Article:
I am writing an article for a peer reviewed journal in the field of literature, and I am wondering about the use of colloquial expressions like: "Let's take a step back", or "Let's look at the data", "Let's look at the coxtext" etc. Would you suggest avoid these forms? Could you maybe suggest me a subsitute formula to express the same idea?

  • 5
    Would "Let us take a step back ...", or "Taking a step back ..." work?
    – Emma
    Apr 11 '19 at 13:55

In general I don't think it's a big issue but alternatives may look better, here are a few suggestions:

  • "Let's take a step back" -> "from a broader perspective"; "in a larger context"
  • "Let's look at the data" -> you don't need this at all, you can just start talking about the data: "the data shows that...", "in the data we observe that..."
  • "Let's look at the context" -> you don't need it here either: "the context consists of...", "to put this analysis in context, ...."

It is probably a mistake in extremely formal writing, but many people write as if the paper is a conversation between the author and the readier. If the material is appropriate for that view, then the form is quite appropriate.

How formal the writing should be depends somewhat on where you do it and even more on the audience.

One way to know whether it is appropriate in your own circumstance is to look at how other recent papers in your field are written. It is probably safe to emulate them.

I'll also note that historically we seem to be moving from a more to a less formal presentation style in general, but the rate isn't uniform across fields. We are, in fact, normally writing for our colleagues, so it is fairly normal to consider our writing as a conversation. This is especially true if, in writing, you are mentally focused on the reader him/herself, rather than the material itself. Which view is more or less natural depending on the field.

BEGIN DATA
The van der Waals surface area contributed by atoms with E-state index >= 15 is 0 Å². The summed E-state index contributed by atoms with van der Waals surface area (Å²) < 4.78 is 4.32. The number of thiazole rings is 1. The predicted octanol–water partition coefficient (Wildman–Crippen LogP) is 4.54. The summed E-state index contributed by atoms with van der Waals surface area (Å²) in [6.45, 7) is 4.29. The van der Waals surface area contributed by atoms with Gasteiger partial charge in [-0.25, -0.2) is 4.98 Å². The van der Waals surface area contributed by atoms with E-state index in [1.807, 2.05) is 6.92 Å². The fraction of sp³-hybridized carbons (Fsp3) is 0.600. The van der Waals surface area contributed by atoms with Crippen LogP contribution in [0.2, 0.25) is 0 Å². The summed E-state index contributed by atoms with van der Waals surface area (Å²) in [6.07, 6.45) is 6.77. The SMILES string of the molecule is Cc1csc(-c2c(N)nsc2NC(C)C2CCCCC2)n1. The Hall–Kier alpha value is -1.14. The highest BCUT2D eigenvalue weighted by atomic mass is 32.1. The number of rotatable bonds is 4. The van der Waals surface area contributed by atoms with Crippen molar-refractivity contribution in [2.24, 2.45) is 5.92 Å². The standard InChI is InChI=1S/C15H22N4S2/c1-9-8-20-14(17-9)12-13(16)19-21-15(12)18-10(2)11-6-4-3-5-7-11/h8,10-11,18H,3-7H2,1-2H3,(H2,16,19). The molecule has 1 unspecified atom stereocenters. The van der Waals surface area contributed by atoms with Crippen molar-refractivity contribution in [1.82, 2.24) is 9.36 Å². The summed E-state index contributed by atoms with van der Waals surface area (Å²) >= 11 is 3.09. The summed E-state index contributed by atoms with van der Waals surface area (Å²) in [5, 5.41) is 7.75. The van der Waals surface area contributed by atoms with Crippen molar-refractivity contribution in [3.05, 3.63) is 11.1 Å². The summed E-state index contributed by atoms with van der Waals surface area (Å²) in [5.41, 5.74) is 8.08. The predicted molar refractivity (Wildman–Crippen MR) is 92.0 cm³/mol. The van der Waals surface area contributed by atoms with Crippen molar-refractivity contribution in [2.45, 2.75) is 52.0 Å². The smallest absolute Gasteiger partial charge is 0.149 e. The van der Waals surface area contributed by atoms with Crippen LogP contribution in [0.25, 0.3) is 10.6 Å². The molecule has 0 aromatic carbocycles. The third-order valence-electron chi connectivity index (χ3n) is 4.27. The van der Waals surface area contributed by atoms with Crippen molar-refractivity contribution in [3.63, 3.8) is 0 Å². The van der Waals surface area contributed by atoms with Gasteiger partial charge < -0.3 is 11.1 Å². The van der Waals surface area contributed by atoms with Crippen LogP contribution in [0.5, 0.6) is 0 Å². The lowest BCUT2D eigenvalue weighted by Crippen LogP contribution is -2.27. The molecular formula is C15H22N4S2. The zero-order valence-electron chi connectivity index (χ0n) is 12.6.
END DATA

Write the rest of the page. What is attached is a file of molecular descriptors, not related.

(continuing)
• After posting my answer I noted that it applies to your answer as well: Does the last paragraph starts with "I will" or "I shall"?
    – Dirk
    Oct 21 '19 at 15:26
  • @Dirk, I honestly didn't consider it. The colloquial meaning is close enough. But "shall" is becoming a bit archaic, I think. See everything2.com/title/will+vs.+shall
    – Buffy
    Oct 21 '19 at 15:44
  • Never mind - and thanks for the link! I didn't know that the matter with shall and will is so intricate.
    – Dirk
    Oct 21 '19 at 18:43

I think this is frowned upon in academic writing. Personally, I am happy with abbreviated form like "let's" or "didn't", but since English is not my native language, I always need some time to extract the meaning of something like "that'd" (is it "that would" or "that had" or maybe something else?).

So I would suggest to just the full unabbreviated form: Just write "let us", "did not", "that would",...

It has exactly the same meaning, always sounds as good or better to non-native speakers (which are likely to be the majority of your readers), and is faster to parse for them.


I would avoid contractions and a too chatty manner. This doesn't mean you have to be stilted either. You can still use short sentences and short paragraphs and gutty Anglo-Saxon words. This will be enough to make your articles enjoyable to read--more so than the norm--while still passing the pompous preening set.

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